Neither have the sellers' packs found favour with estate agents or lawyers. The Law Society's chief executive, Janet Paraskeva, says: "These proposals will add significantly to the cost of moving home, which will have an extremely adverse effect on poorer home-owners."
Under the scheme, home condition reports would be produced by a new type of qualified inspector. The Law Society fears that the public may not be properly protected if they rely on a report that subsequently turns out to be wrong or misleading. Paraskeva adds: "There should be in place something along the lines of the solicitors' indemnity insurance arrangements to protect consumers if things go wrong. If buyers cannot safely rely on the reports they will still need to commission their own survey, which will push up the costs of the house transfer system."
The society also believes that changes taking place in the internet and e-mail will be useful. The Government has already introduced the National Land Information Service (NLIS), which permits parties to submit documents electronically to the Land Registry rather than by post, and has made proposals for electronic conveyancing. These will "ease the process of buying and selling homes" far more effectively than the proposals in the Housing Bill.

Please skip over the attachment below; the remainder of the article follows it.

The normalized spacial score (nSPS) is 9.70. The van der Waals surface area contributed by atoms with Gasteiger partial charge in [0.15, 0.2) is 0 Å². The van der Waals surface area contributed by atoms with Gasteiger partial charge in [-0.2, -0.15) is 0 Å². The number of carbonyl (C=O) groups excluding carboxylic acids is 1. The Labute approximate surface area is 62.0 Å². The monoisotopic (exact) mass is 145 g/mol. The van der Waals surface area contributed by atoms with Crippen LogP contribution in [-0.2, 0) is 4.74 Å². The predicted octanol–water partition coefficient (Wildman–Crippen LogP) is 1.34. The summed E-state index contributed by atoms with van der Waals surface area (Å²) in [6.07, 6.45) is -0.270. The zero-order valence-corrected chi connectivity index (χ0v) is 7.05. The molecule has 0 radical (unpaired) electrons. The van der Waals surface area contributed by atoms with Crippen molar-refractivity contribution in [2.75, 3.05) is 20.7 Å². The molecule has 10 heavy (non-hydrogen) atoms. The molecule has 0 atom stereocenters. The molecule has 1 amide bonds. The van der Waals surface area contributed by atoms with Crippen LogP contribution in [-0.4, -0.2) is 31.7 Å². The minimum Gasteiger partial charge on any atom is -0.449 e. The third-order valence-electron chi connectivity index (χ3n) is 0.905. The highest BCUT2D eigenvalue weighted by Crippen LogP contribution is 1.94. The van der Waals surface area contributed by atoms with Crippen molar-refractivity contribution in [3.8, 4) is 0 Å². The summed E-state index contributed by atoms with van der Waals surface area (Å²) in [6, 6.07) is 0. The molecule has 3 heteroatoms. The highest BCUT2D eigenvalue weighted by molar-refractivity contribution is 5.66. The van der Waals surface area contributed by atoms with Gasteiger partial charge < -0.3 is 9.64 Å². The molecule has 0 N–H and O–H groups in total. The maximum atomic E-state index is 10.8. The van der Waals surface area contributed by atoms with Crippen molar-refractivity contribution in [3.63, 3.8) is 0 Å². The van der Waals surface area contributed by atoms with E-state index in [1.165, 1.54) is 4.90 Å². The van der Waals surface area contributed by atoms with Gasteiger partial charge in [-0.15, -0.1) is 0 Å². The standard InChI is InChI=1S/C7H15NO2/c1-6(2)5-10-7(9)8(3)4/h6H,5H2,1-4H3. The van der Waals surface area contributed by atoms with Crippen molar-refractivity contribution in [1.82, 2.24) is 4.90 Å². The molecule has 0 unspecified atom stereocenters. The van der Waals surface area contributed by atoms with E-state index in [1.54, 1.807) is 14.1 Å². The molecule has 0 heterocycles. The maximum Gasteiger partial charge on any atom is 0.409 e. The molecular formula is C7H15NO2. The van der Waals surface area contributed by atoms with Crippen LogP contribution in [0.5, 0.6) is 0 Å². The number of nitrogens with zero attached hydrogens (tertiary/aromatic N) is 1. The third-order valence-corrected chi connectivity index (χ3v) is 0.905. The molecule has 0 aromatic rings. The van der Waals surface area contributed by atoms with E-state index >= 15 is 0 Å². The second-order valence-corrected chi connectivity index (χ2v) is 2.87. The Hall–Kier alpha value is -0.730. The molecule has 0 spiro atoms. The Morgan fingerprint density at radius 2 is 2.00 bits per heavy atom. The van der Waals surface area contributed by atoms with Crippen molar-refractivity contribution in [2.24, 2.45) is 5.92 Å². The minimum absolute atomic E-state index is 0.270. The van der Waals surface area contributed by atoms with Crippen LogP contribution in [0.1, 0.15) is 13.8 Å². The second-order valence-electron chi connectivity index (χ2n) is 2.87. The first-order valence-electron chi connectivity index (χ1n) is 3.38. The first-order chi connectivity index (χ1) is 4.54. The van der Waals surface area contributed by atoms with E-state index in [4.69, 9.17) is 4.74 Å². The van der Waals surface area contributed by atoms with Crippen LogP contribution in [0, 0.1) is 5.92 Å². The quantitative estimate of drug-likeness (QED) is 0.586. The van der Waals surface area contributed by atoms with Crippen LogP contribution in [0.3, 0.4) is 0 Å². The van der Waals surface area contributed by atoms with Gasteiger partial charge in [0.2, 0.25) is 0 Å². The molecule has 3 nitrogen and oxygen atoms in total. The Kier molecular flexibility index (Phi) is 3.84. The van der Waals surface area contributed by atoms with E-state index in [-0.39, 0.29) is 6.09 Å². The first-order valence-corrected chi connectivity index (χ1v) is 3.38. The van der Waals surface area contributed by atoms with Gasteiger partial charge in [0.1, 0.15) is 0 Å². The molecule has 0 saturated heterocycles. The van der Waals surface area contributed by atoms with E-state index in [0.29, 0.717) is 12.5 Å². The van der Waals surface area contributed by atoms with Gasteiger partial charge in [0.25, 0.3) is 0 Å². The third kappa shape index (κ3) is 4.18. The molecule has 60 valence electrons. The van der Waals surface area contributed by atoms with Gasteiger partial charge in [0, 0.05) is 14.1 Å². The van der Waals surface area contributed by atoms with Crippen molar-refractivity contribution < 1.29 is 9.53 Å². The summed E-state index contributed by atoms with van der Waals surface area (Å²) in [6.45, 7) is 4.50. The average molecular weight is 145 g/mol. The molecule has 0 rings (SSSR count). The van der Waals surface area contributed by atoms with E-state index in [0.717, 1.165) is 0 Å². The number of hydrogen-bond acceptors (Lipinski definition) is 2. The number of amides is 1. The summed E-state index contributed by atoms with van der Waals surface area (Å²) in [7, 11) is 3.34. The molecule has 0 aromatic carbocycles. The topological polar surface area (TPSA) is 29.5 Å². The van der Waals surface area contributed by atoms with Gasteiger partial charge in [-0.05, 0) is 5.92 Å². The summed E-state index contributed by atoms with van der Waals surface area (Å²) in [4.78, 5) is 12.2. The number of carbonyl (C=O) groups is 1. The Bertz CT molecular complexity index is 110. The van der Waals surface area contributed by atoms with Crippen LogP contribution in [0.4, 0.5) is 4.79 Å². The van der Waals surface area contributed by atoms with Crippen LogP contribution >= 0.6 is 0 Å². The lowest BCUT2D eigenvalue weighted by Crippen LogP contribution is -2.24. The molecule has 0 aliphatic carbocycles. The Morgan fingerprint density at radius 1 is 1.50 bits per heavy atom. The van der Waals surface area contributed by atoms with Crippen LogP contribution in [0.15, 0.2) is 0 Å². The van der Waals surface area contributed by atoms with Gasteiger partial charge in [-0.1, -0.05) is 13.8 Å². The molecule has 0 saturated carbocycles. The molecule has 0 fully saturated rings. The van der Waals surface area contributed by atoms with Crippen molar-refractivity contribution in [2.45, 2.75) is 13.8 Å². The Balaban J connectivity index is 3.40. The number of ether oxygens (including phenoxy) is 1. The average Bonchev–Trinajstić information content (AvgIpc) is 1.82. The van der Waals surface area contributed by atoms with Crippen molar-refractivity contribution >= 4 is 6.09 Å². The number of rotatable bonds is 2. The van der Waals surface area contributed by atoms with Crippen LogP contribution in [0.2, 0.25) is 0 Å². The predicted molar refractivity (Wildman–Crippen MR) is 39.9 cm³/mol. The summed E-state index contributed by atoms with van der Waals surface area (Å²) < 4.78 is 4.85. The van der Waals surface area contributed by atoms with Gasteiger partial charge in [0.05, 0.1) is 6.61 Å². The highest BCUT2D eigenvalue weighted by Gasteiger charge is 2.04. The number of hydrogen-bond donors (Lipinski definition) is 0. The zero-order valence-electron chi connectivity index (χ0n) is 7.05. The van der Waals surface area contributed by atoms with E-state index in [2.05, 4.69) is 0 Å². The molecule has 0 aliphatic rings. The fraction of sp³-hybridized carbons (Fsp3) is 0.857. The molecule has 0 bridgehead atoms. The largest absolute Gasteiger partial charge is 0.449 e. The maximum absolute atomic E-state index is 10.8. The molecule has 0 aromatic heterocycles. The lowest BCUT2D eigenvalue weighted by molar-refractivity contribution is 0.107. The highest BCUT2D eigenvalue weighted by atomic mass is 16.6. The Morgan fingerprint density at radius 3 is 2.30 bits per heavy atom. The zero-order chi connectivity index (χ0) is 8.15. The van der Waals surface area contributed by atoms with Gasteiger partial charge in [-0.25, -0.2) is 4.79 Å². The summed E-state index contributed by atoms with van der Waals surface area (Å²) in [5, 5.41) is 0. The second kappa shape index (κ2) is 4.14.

The society is also disappointed that the Government has missed the opportunity presented by the Bill, introduced in the Queen's Speech last month, to introduce a statutory tenancy deposit scheme. Paraskeva says: "The proper management of deposits is a significant issue. If disputes about deposits are not resolved satisfactorily, tenants may not have the necessary funds to move on to the next property in the private rented sector. This affects people's mobility and may exacerbate homelessness."
But none of this is any comfort to the one-in-three buyers who are gazumped or sellers who are "gazundered" (where a buyer reduces his offer at the last minute) each year, at a cost of £350m to buyers and sellers. Estate agents say that it takes more than 10 weeks to sell a property from the moment it is put on the market to the exchange of contracts. That leaves plenty of time for things to go wrong. Last month, the Royal Institution of Chartered Surveyors reported that gazumping was making a comeback in the housing market as wealthy buyers compete to snap up the limited number of quality properties on offer.
Last week, the regional development minister, Lord Rooker, defended the home information packs against criticisms from opposition peers. He said that nine out of 10 people were "very unhappy" with the process of buying and selling homes. Lord Rooker said research indicated that making key information available at the start of the process would make home buying and selling easier, more transparent and more successful.
Lord Rooker indicated the Government, six years after it had first promised to legislate, was not going to be distracted from its big idea for the property market. "We are discussing with consumer and industry stakeholders the possibility of a phased introduction of home information packs as part of a national roll-out."